Asked and Answered
By John W. Olmstead, MBA, Ph.D, CMC
Q. I am a member of the executive committee of a 75-attorney firm in Houston, Texas. We are a first-generation firm. Several of our founders are in their 60s and we have recently begun discussing succession planning and how clients and management duties will be transitioned. We would appreciate your thoughts in these areas.
A. In larger firms, clients are more likely to be large, sophisticated clients, possibly Fortune 500 companies, which refer many matters to the firm during the course of a year. Often such clients may be both a blessing and a curse for the firm. A blessing in that their business provides the firm with huge legal fees during the course of a year. A curse in that their business represents a large percent of the firm’s annual fee collections and a significant business risk if the firm were to lose the client. An effective client transition is critical, takes time, and must be well planned.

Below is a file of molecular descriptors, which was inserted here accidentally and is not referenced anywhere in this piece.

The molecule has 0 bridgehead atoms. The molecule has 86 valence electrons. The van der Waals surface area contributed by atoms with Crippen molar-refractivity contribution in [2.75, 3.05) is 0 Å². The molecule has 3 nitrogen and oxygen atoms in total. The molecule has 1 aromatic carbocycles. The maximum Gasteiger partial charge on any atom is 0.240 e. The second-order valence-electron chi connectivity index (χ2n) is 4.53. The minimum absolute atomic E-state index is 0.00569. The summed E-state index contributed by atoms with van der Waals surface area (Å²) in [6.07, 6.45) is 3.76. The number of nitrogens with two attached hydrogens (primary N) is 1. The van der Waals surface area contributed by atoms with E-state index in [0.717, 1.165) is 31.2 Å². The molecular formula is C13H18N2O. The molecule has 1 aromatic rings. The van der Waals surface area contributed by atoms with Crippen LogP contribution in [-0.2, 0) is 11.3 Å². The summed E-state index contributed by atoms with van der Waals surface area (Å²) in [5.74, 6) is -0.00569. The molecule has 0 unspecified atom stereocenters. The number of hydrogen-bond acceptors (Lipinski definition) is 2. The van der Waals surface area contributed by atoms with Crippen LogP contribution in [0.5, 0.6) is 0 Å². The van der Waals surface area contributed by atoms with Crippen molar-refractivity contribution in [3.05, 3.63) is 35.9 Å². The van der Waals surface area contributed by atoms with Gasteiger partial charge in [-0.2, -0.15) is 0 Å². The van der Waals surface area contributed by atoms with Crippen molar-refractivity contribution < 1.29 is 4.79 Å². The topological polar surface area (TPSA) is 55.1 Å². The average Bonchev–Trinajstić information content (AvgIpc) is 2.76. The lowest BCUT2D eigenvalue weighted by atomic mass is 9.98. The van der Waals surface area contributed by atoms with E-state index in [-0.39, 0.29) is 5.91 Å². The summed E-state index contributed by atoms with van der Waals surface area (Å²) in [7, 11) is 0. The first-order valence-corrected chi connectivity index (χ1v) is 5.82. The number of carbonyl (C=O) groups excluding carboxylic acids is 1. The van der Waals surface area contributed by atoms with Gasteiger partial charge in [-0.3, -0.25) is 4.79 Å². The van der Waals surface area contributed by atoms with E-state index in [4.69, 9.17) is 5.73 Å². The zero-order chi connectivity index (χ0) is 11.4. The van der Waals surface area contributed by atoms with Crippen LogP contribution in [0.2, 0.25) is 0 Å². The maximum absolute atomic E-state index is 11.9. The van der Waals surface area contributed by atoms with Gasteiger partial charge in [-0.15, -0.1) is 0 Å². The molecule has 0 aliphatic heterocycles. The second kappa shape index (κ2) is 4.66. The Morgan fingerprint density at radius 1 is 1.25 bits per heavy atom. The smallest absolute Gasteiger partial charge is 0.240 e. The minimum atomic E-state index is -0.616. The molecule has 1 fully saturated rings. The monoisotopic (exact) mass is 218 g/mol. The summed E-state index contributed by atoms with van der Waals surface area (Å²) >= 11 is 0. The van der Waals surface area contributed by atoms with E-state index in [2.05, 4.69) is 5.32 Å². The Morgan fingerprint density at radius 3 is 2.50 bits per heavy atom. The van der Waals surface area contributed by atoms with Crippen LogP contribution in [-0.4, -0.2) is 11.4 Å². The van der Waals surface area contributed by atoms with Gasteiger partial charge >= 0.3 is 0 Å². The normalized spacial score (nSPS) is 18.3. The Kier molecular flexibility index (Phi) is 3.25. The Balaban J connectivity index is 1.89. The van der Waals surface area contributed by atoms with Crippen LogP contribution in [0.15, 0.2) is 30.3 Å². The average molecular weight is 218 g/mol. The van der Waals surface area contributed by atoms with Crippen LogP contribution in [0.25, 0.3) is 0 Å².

Successful client transition – moving clients from one generation to the next – is a major challenge for larger firms. Shifting clients is not an individual responsibility but a firm responsibility. To effectively transition clients, the individual lawyer, with clients, must work together with the firm to insure the clients receive quality legal services throughout the transition process. Both the individual lawyer and the firm must be committed to keeping clients in the firm when the senior attorneys retire. Potential obstacles include: